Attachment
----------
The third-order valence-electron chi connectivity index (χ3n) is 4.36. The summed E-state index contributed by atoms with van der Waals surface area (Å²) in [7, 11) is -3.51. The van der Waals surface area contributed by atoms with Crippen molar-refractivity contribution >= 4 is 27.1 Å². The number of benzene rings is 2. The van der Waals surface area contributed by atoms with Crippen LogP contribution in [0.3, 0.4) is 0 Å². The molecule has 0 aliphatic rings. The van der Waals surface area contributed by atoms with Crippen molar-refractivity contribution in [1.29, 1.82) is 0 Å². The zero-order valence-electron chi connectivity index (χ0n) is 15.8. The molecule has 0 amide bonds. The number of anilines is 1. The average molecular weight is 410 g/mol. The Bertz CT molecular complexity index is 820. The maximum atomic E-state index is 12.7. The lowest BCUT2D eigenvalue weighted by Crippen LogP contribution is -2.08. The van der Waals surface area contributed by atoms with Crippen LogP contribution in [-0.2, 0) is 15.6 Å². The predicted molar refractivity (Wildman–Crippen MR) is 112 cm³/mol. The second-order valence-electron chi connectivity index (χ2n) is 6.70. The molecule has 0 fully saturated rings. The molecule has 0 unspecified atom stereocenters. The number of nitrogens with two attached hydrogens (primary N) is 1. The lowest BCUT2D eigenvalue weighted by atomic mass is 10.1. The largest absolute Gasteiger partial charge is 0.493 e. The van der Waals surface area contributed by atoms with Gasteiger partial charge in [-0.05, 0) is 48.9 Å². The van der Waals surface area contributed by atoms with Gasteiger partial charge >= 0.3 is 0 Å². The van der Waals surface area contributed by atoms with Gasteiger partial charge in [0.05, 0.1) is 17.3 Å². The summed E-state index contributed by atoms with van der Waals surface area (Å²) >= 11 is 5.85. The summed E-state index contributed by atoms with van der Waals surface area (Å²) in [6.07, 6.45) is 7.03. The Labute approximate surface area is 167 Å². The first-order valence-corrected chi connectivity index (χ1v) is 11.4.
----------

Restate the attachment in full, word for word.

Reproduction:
The third-order valence-electron chi connectivity index (χ3n) is 4.36. The summed E-state index contributed by atoms with van der Waals surface area (Å²) in [7, 11) is -3.51. The van der Waals surface area contributed by atoms with Crippen molar-refractivity contribution >= 4 is 27.1 Å². The number of benzene rings is 2. The van der Waals surface area contributed by atoms with Crippen LogP contribution in [0.3, 0.4) is 0 Å². The molecule has 0 aliphatic rings. The van der Waals surface area contributed by atoms with Crippen molar-refractivity contribution in [1.29, 1.82) is 0 Å². The zero-order valence-electron chi connectivity index (χ0n) is 15.8. The molecule has 0 amide bonds. The number of anilines is 1. The average molecular weight is 410 g/mol. The Bertz CT molecular complexity index is 820. The maximum atomic E-state index is 12.7. The lowest BCUT2D eigenvalue weighted by Crippen LogP contribution is -2.08. The van der Waals surface area contributed by atoms with Crippen LogP contribution in [-0.2, 0) is 15.6 Å². The predicted molar refractivity (Wildman–Crippen MR) is 112 cm³/mol. The second-order valence-electron chi connectivity index (χ2n) is 6.70. The molecule has 0 fully saturated rings. The molecule has 0 unspecified atom stereocenters. The number of nitrogens with two attached hydrogens (primary N) is 1. The lowest BCUT2D eigenvalue weighted by atomic mass is 10.1. The largest absolute Gasteiger partial charge is 0.493 e. The van der Waals surface area contributed by atoms with Gasteiger partial charge in [-0.05, 0) is 48.9 Å². The van der Waals surface area contributed by atoms with Gasteiger partial charge >= 0.3 is 0 Å². The van der Waals surface area contributed by atoms with Gasteiger partial charge in [0.05, 0.1) is 17.3 Å². The summed E-state index contributed by atoms with van der Waals surface area (Å²) >= 11 is 5.85. The summed E-state index contributed by atoms with van der Waals surface area (Å²) in [6.07, 6.45) is 7.03. The Labute approximate surface area is 167 Å². The first-order valence-corrected chi connectivity index (χ1v) is 11.4.